Wednesday, October 24, 2007

Courts to victims: "You don't count."

If you're not reading The Curvature, you ought to be. Cara is relentless- she's always posting a story that I haven't seen yet or that other blogs haven't jumped on yet, and this was no exception.

Not only does she break stories, but she breaks them down, too:

Like the judge who thought that a prostitute wouldn’t care about being raped because, well, she’s a prostitute, this judge seems to think that a woman who won’t testify in a domestic violence case doesn’t care about the abuse. He of course fails to take into account that women who are abused are very commonly either 1. afraid of their partner 2. think that they are to blame for the abuse or 3. have mental health issues that make them want to stay with their partners. This does not mean that the abuse did not occur — as any reasonable person should already know.


The prostitution story she's talking about is this horrible story, by the way.

Either of those stories, alone, is horrible enough. Taken together, and in the face of the many other examples of questionable judicial rulings, and mistreatment by police, and it's hard not to think that maybe they're part of a larger problem.

One might even say a systemic one.

One might, in fact, go so far as to call it institutional.

To expand on what Cara is saying (and to shamelessly reference my own comments): the judge's argument doesn't make any sense beyond (or even on) the surface level. Even if we agree that it's possible that some people might consent to being struck repeatedly in the face, that the victim did not come forward and testify does not suggest that she, in fact, consented, but, rather, suggests the opposite.

The judge is reaching for an unlikely reason for the the victim's behavior when a simpler, and more likely, explanation exists. The sad reality is that victims of domestic violence often do not feel safe coming to the authorities or testifying against the people abusing them. Many times, the victims have come to think that there is no escape, and that going to authorities will leave them with no support, or, worse, will escalate the violence that they're experiencing.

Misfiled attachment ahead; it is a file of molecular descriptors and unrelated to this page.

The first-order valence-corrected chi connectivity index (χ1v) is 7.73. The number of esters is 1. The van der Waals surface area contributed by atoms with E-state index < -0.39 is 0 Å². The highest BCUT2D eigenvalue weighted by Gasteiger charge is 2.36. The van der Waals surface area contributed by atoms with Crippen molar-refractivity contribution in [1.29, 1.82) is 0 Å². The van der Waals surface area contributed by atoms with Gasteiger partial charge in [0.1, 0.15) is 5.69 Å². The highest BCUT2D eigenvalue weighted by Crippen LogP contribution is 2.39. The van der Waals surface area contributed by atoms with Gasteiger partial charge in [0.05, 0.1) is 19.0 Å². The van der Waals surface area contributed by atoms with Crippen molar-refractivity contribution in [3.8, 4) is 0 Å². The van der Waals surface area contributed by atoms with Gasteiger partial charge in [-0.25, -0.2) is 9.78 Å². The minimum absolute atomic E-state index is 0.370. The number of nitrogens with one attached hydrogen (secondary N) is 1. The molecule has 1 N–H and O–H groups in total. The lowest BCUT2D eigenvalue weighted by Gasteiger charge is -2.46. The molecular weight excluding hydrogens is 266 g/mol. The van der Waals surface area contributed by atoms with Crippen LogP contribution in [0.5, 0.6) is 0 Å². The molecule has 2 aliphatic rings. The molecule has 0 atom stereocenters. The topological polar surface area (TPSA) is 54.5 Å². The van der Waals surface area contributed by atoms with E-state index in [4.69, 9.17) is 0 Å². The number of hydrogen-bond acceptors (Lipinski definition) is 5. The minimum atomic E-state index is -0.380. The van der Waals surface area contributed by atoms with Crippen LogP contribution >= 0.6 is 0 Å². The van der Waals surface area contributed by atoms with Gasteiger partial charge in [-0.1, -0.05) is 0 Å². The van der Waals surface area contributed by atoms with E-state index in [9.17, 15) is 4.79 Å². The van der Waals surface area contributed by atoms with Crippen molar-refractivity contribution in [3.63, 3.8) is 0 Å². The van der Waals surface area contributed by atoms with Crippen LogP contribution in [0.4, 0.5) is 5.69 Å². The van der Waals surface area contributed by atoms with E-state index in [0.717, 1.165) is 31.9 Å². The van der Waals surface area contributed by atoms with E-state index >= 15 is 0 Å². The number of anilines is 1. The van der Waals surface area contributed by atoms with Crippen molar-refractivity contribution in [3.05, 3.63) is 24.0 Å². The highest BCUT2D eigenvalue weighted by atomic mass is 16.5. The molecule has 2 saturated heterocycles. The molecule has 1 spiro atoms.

Even if we accept what the judge is saying- that there are "rare cases; sadomasochists sometimes like to get beat up,"- we should be asking if that is likely, and if that makes sense in regards to this case, or if the victim's behavior is more likely the result of fear.

The test for this is rather simple: Assume that the judge is correct for a moment, and that the victim, in this case, was actually a consenting partner to the incident, and that this was some kind of sadomasochistic game or something. Does the victim's behavior make sense in this context?

I think it should be obvious that the answer is "no," it does not. If the victim was a consenting party to the assault, it doesn't any make sense that she would not come forward to exonerate the attacker. After all, if she was consenting to being struck in the face, why wouldn't she come forward when they arrested her attacker to say "Why are you arresting my partner? He didn't do anything to me that I didn't give consent to, and he's innocent of the crime you're charging him with."

The judge, instead, ignores an obvious, simple, and well documented reason why a victim might not come forward, and jumps on an unlikely, absurd, and unreasonable one, and, in the process, sets the justice system even further back. Over and over our courts keep showing the victims of crimes that they shouldn't trust the judicial system to protect them. When courts dismiss cases even when the police witness the crime taking place, it sends a chilling message to victims of abuse: even when we see it happen it doesn't count.

2 comments:

Cara said...

Aw, thanks Roy. I think that I rather enjoy being called "relentless." :)

Jaclyn said...

Relentless is totally a compliment in my book, too! And you certainly are, Cara.